Hotspots have trended towards smaller but more numerous clusters since the pandemic started.
Over the course of the coronavirus epidemic, COVID-19 outbreaks have hit communities across the United States. As clusters of infection shift over time, local officials are forced into a whack-a-mole approach to allocating resources and enacting public health policies. In a new study led by the University of Utah, geographers published the first effort to conduct daily surveillance of emerging COVID-19 hotspots for every county in the contiguous U.S. The researchers hope that timely, localized data will help inform future decisions.
Using innovative space-time statistics, the researchers detected geographic areas where the population had an elevated risk of contracting the virus. They ran the analysis every day using daily COVID-19 case counts from January 22 to June 5, 2020 to establish regional clusters, defined as a collection of disease cases closely grouped in time and space. For the first month, the clusters were very large, especially in the Midwest. Starting on April 25, the clusters become smaller and more numerous, a trend that persists until the end of the study.
The article was published in the August 2020 issue of the journal Spatial and Spatio-temporal Epidemiology. The study builds on the team’s previous work by evaluating the characteristics of each cluster and how the characteristics change as the pandemic unfolds.
“We applied a clustering method that identifies areas of concern, and also tracks characteristics of the clusters—are they growing or shrinking, what is the population density like, is relative risk increasing or not?” said Alexander Hohl, lead author and assistant professor at the Department of Geography at the U. “We hope this can offer insights into the best strategies for controlling the spread of COVID-19, and to potentially predict future hotspots.”
The research team, including Michael Desjardins of Johns Hopkins Bloomberg School of Public Health’s Spatial Science for Public Health Center and Eric Delmelle and Yu Lan of the University of North Carolina at Charlotte, have created a web application of the clusters that the public can check daily at COVID19scan.net. The app is just a start, Hohl warned. State officials would need to do smaller scale analysis to identify specific locations for intervention.
“The app is meant to show where officials should prioritize efforts—it’s not telling you where you will or will not contract the virus,” Hohl said. “I see this more as an inspiration, rather than a concrete tool, to guide authorities to prevent or respond to outbreaks. It also gives the public a way to see what we’re doing.”
The researchers used daily case counts reported in the COVID-19 Data Repository from the Center for Systems Science and Engineering at Johns Hopkins University, which lists cases at the county level in the contiguous U.S. They used the U.S. Census website’s 2018 five-year population estimates within each county.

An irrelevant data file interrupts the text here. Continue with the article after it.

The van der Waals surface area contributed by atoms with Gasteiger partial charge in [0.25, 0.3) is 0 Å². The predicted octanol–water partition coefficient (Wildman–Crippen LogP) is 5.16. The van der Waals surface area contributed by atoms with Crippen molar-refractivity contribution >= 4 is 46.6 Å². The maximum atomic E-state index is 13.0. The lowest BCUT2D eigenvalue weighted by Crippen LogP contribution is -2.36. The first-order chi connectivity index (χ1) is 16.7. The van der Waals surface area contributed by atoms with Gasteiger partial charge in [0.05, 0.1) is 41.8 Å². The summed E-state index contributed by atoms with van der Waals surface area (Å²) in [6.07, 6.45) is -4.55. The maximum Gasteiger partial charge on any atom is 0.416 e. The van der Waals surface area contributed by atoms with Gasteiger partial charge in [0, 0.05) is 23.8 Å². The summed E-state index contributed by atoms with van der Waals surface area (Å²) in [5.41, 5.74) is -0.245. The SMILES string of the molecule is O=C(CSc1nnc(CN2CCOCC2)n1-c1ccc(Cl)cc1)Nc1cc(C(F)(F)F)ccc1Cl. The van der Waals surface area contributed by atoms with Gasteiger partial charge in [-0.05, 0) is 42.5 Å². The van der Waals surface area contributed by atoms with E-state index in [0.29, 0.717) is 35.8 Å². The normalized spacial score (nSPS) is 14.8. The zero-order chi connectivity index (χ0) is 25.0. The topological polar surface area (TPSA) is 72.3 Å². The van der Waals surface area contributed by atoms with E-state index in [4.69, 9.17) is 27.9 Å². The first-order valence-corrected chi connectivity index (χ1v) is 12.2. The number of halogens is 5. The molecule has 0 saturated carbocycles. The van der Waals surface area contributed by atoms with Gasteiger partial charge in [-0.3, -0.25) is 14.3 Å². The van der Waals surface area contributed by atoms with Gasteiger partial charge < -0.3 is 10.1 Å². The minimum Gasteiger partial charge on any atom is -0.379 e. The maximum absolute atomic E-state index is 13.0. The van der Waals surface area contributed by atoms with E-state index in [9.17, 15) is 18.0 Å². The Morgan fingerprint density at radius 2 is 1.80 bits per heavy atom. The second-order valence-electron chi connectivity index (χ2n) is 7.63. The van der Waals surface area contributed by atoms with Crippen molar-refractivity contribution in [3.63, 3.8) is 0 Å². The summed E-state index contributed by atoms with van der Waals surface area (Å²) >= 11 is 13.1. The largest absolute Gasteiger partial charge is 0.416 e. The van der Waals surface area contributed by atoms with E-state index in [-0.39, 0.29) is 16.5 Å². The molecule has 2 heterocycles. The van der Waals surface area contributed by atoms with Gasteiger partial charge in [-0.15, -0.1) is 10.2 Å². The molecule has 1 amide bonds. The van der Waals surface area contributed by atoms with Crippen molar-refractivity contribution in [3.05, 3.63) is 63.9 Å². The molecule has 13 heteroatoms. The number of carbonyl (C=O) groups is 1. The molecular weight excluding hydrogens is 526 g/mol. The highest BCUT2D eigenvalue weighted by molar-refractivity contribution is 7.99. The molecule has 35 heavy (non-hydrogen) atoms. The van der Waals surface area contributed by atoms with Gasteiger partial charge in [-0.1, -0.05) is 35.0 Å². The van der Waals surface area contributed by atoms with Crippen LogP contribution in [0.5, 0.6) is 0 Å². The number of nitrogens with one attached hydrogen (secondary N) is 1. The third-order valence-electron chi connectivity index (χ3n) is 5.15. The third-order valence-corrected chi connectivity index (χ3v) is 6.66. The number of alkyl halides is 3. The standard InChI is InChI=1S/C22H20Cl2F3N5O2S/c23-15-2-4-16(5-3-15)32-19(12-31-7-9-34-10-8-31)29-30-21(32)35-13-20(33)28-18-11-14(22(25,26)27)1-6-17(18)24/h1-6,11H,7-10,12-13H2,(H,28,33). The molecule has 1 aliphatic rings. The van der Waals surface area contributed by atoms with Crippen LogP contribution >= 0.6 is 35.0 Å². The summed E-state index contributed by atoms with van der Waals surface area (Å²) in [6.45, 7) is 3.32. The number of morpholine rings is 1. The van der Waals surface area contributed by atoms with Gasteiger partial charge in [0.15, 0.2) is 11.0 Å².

To establish the clusters, they ran a space-time scan statistic that takes into account the observed number of cases and the underlying population within a given geographic area and timespan. Using SatScan, a widely used software, they identified areas of significantly elevated risk of COVID-19. Due to the large variation between counties, evaluating risk is tricky. Rural areas and small, single counties may not have large populations, therefore just a handful of cases would make risk go up significantly.
This study is the third of the research group’s iteration using the statistical method for detecting and monitoring COVID-19 clusters in the U.S. Back in May, the group published their first geographical study to use the tracking method, which was also of the first paper published by geographers analyzing COVID-19. In June, they published an update.
“May seems like an eternity ago because the pandemic is changing so rapidly,” Hohl said. “We continue to get feedback from the research community and are always trying to make the method better. This is just one method to zero in on communities that are at risk.”
A big limitation of the analysis is the data itself. COVID-19 reporting is different for each state. There’s no uniform way that information flows from the labs that confirm the diagnoses, to the state health agencies to the COVID-19 Data Repository from the Center for Systems Science and Engineering at Johns Hopkins University, where the study gets its data. Also, the testing efforts are quite different between states, and the team is working to adjust the number of observed cases to reflect a state’s efforts. Hohl is also working with other U researchers to look at the relationship between social media and COVID-19 to predict the future trajectory of outbreaks.
“We’ve been working on this since COVID-19 first started and the field is moving incredibly fast,” said Hohl. “It’s so important to get the word out and react to what else is being published so we can take the next step in the project.”
Reference: “Daily surveillance of COVID-19 using the prospective space-time scan statistic in the United States” by Alexander Hohl, Eric M. Delmelle, Michael R. Desjardins and Yu Lan, 27 June 2020, Spatial and Spatio-temporal Epidemiology.